It is well known that the ideal number of model kits on the shelf is n + 1, where n is the current number of kits on the shelf. (It turns out that this is also true of guitars, motorcycles, bicycles, or any other object worth collecting; however model kits have an advantage as they do not take up so much space). That being the case, I have acquired three more resin kits from the French supplier Profil 24.
Two are curbside kits of pre-war racers. The 1926 Renault 40 NM Record was a streamlined land speed record car, maintaining a record 173 km/h average speed over 24 hours. The shape is a lovely Art Deco affair that reminds me of the cars in early Tintin comic books; the skinny wheels and lack of front brakes mean this 9-litre monster was probably a real handful, even with only 130 horsepower. Bodywork from the cowl back was built by Weymann and consisted of fabric (leather, in this case) stretched over a light framework of tubes. Both creaky and leaky, I would imagine; other Weymann bodies of the period used fabric impregnated with airplane dope as a sealant.
The 1938 Alfa Romeo 8C 2900 B that ran at Le Mans is a lovely, curvaceous Italian affair, with a 2.9 litre, supercharged straight 8 making 220 horsepower in road trim; racing output was probably substantially higher. Technology sure was progressing in leaps and bounds at that time, with almost double the power from three times less displacement in just 12 years. Too bad neither kit includes any engine detail.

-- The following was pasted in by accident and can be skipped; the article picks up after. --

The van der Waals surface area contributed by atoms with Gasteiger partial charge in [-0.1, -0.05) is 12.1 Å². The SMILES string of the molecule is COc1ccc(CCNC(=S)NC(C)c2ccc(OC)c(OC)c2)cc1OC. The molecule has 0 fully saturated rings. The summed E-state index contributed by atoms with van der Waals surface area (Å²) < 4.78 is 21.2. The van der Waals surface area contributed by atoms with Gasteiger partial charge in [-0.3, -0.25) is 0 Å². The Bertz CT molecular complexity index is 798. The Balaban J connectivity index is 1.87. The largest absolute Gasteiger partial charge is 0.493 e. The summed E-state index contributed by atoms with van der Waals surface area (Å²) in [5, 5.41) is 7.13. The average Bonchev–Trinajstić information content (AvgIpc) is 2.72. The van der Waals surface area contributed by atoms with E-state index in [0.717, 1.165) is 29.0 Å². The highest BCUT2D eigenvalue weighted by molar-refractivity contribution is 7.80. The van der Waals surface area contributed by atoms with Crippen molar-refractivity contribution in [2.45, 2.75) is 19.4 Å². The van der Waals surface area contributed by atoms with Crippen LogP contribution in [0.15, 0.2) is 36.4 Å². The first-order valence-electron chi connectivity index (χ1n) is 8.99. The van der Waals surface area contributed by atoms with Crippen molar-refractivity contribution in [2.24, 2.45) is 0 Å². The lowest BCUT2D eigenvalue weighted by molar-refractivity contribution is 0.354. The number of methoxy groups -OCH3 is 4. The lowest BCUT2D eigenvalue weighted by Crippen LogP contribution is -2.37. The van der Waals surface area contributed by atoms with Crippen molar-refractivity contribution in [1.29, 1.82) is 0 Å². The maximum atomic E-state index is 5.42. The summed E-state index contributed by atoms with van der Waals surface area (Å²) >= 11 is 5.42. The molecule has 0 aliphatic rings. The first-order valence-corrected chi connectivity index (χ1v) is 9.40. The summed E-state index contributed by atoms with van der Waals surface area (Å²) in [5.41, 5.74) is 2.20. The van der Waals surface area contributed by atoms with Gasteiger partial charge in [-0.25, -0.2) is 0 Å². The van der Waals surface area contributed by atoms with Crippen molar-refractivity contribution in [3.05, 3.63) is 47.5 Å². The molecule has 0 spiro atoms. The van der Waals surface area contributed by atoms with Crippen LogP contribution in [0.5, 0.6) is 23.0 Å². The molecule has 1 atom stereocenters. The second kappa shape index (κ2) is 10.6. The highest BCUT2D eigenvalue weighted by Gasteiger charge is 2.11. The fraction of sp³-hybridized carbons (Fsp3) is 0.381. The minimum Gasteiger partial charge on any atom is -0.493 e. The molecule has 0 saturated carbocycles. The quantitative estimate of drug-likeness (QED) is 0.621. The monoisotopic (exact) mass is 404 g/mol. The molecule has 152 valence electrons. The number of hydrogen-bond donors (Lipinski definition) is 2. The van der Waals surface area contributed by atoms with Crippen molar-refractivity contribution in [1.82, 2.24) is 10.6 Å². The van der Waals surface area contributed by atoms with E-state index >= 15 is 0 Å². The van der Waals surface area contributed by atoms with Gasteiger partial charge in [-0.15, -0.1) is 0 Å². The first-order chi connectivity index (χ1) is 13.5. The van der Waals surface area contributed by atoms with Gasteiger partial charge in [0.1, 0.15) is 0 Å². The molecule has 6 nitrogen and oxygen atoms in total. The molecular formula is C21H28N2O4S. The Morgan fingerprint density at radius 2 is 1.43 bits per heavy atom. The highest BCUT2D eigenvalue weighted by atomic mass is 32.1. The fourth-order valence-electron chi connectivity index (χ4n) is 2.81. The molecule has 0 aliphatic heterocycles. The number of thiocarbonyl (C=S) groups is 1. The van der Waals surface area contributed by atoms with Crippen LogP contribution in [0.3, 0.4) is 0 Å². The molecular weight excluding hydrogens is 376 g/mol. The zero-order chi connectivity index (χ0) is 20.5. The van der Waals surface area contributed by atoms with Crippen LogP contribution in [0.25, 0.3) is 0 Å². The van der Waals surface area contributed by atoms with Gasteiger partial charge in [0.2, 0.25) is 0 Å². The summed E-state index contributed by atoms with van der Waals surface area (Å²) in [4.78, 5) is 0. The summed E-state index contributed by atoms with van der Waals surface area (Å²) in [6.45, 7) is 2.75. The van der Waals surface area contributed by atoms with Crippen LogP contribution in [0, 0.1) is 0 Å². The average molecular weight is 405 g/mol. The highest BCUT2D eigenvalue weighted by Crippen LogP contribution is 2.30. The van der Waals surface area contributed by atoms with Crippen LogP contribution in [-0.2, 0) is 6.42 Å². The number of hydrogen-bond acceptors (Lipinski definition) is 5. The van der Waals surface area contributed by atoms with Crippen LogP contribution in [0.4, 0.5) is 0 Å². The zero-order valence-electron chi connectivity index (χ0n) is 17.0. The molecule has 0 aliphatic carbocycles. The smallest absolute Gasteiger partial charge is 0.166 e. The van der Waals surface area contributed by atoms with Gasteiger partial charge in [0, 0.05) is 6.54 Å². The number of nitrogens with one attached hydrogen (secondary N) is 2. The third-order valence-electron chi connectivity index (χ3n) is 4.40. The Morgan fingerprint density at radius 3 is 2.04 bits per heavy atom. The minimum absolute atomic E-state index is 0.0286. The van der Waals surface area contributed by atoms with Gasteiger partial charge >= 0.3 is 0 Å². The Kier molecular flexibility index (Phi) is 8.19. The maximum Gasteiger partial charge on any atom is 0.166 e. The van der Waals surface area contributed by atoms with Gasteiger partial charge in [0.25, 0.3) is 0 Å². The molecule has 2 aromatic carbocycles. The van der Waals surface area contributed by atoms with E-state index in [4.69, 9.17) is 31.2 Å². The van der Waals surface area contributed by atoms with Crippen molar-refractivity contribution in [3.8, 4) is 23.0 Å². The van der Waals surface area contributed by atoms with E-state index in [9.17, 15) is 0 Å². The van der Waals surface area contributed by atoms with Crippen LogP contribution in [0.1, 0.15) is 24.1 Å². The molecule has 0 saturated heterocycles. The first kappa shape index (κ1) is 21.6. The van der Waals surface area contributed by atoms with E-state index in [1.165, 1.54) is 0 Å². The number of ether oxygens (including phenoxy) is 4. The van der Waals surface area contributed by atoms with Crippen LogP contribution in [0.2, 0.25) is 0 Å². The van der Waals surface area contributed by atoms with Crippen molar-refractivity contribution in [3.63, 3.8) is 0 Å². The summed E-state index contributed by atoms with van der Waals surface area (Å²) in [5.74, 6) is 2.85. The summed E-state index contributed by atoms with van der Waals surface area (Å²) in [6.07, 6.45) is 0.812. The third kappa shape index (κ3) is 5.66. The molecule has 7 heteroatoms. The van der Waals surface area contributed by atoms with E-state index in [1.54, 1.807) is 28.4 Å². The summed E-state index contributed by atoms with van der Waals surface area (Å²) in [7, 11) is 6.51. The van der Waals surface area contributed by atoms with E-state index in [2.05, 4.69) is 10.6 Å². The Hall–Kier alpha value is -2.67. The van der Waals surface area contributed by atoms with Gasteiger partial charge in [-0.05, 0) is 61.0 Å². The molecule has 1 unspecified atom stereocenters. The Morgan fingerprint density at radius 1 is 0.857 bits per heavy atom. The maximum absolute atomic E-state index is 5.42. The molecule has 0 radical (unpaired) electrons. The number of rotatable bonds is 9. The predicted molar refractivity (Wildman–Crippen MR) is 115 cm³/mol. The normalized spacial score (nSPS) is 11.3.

I took the attached picture of an 8C 2900A in road trim at the Schlumpf museum in Mulhouse, Alsace; the car dates to that fascinating period, style-wise, when designers were exploring the concept of molding front fenders into the body instead of having them standing clear as in, say, a Model A. The museum, which is vast, has a strong focus on the Bugatti collection amassed by the Schlumpf brothers, as well as a wide range of other interesting stuff, and is a must-see if you are ever in southern Alsace.
The third one is the Talbot Sunbeam Lotus that ran at Monte Carlo in 1981; this one has lots of detail around the lovely little Lotus twincam motor. An obscure little car, although one of the drivers was Jean Todt who went on to fame as race team manager with Ferrari.
So at a quick glance, n is now approximately 50 kits, including stuff that is started, give or take a few. At my current rate of a few cars per year, this will keep me busy for quite some time.
To compound the problem, soon it'll be time to get the bicycles out again. At last count n = 4½ bikes, one each in steel, aluminum, titanium and carbon fibre; the ½ bike is a second aluminum bike shared with my son. So modeling progress may slow somewhat if the snow ever melts.